The Epic vs. Apple trial is bringing us down memory lane, as it exposed emails revealing the true extent of, what turns out, the biggest iPhone hack ever. In case it slipped people's memory, in 2015, hackers successfully crept in a potentially dangerous 'XCodeGhost' malware to thousands of iPhone and iPad apps.
Apple, during that time, has been privy to the details of the attack. To add, the company, on their part, said that they notified hundreds of millions of victims. Researchers also estimate that about 4,000 apps are infected.
The said attack, in terms of affected users, is the largest hack that iPhones and iPads ever had. And we're only knowing it now. Thanks to the 'Fornite' Trial for publishing Apple executive's emails.
In exact numbers, the emails also revealed that the duped iPhone users are 128 million globally, and 18 million of them were from the United States.
Dale Bagwell, Apple manager of iTunes customer experience back then, wrote in an email that: "In total, 128M customers have downloaded the 2500+ apps that were affected LTD."
It is to note that the particular figures of the apps injected with the malware were not revealed in the emails. We're forced to settle to the 2500+ estimation of Bagwell. These apps were downloaded a whopping 203 million times in Apple's App Store.
Email also revealed that the Apple employees are grappling to inform the victims of the malware.
Matt Fisher, then Apple vice president for the App Store, wrote: "Due to the large number of customers potentially affected, do we want to send an email to all of them?"
"Just want to set expectations correctly here. We have a mass-request tool that will allow us to send the emails, however, we are still testing to make sure that we can accurately include the names of the apps for each customer," Fisher said. "There have been issues with this specific functionality in the past."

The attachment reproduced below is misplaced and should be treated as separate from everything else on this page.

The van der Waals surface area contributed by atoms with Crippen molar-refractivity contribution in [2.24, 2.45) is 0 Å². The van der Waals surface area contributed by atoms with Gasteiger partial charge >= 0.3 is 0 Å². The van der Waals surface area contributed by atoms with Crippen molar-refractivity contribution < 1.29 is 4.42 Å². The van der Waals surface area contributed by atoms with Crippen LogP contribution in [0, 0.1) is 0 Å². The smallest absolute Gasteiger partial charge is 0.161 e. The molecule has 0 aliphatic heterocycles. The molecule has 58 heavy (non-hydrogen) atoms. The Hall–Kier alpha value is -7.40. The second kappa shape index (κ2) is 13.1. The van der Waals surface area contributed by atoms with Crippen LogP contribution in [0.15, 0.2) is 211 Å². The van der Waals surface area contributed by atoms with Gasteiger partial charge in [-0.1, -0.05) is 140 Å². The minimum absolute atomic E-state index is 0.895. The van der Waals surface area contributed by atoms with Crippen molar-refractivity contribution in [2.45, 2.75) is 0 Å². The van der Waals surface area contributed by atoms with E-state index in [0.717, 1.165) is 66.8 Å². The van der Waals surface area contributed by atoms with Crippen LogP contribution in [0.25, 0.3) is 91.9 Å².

Furthermore, the email also revealed that most of the affected users are from China at 55%. To add, 66% of the downloads are from the Asian country too.
What does Xcode Malware do?
In hindsight: the XcodeGhost malware infiltrated iPhone and iPad apps into deceiving mostly Chinese developers of a compromised version of Xcode, Tech Times reported in 2015.
Moreover, the pseudo-Xcode could potentially steal the user's data. Particularly, passwords from Apple's iCloud service and the user's clipboard. But Apple, Vice reported, said: "the code did not have the ability to request customer credentials to gain iCloud and other service passwords."
Additionally, Chinese developers downloaded the compromised Xcode because the authentic one of Apple is significantly slower to download.
Apps Affected by 'Xcode Malware'
If you're wondering which apps you used in 2015 were part of the attack, here are a few of the most popular apps: WeChat, CamScanner Pro, and the Chinese version of, the then sought-after, Angry Birds 2.
The full list is here.
XCode and CIA
The XCodeGhost was used by the CIA to break into Apple devices, some Snowden documents mentioned. The products were the iPhone, iPad, and Macs.
This article is owned by Tech Times
Written by Teejay Boris